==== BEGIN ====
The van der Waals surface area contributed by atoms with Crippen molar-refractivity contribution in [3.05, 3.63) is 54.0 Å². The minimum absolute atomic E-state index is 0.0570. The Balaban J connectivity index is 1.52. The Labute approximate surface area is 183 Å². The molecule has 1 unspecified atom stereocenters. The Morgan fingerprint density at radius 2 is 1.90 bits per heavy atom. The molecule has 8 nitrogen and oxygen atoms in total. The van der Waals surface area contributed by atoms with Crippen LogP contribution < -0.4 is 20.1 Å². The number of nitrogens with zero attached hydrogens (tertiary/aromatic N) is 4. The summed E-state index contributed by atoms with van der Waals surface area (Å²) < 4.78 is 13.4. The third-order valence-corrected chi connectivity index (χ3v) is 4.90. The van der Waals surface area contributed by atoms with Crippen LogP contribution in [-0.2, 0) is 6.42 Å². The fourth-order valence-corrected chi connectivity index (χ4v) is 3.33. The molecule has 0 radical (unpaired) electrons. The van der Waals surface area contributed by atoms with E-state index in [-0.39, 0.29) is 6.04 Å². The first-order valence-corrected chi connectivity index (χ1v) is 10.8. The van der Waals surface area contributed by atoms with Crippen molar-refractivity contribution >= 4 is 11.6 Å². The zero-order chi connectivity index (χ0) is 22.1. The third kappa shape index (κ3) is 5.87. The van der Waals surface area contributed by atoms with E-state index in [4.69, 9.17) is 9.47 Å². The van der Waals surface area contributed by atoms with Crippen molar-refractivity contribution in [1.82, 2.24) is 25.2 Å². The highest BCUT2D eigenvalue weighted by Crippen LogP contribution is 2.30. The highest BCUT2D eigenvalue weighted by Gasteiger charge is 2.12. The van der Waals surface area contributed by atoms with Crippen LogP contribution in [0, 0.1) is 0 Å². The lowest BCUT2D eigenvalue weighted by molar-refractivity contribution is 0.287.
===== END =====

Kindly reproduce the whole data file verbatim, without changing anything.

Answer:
The van der Waals surface area contributed by atoms with Crippen molar-refractivity contribution in [3.05, 3.63) is 54.0 Å². The minimum absolute atomic E-state index is 0.0570. The Balaban J connectivity index is 1.52. The Labute approximate surface area is 183 Å². The molecule has 1 unspecified atom stereocenters. The Morgan fingerprint density at radius 2 is 1.90 bits per heavy atom. The molecule has 8 nitrogen and oxygen atoms in total. The van der Waals surface area contributed by atoms with Crippen LogP contribution < -0.4 is 20.1 Å². The number of nitrogens with zero attached hydrogens (tertiary/aromatic N) is 4. The summed E-state index contributed by atoms with van der Waals surface area (Å²) < 4.78 is 13.4. The third-order valence-corrected chi connectivity index (χ3v) is 4.90. The van der Waals surface area contributed by atoms with Crippen LogP contribution in [-0.2, 0) is 6.42 Å². The fourth-order valence-corrected chi connectivity index (χ4v) is 3.33. The molecule has 0 radical (unpaired) electrons. The van der Waals surface area contributed by atoms with E-state index in [-0.39, 0.29) is 6.04 Å². The first-order valence-corrected chi connectivity index (χ1v) is 10.8. The van der Waals surface area contributed by atoms with Crippen molar-refractivity contribution >= 4 is 11.6 Å². The zero-order chi connectivity index (χ0) is 22.1. The third kappa shape index (κ3) is 5.87. The van der Waals surface area contributed by atoms with E-state index in [4.69, 9.17) is 9.47 Å². The van der Waals surface area contributed by atoms with Crippen molar-refractivity contribution in [1.82, 2.24) is 25.2 Å². The highest BCUT2D eigenvalue weighted by Crippen LogP contribution is 2.30. The highest BCUT2D eigenvalue weighted by Gasteiger charge is 2.12. The van der Waals surface area contributed by atoms with Crippen LogP contribution in [0, 0.1) is 0 Å². The lowest BCUT2D eigenvalue weighted by molar-refractivity contribution is 0.287.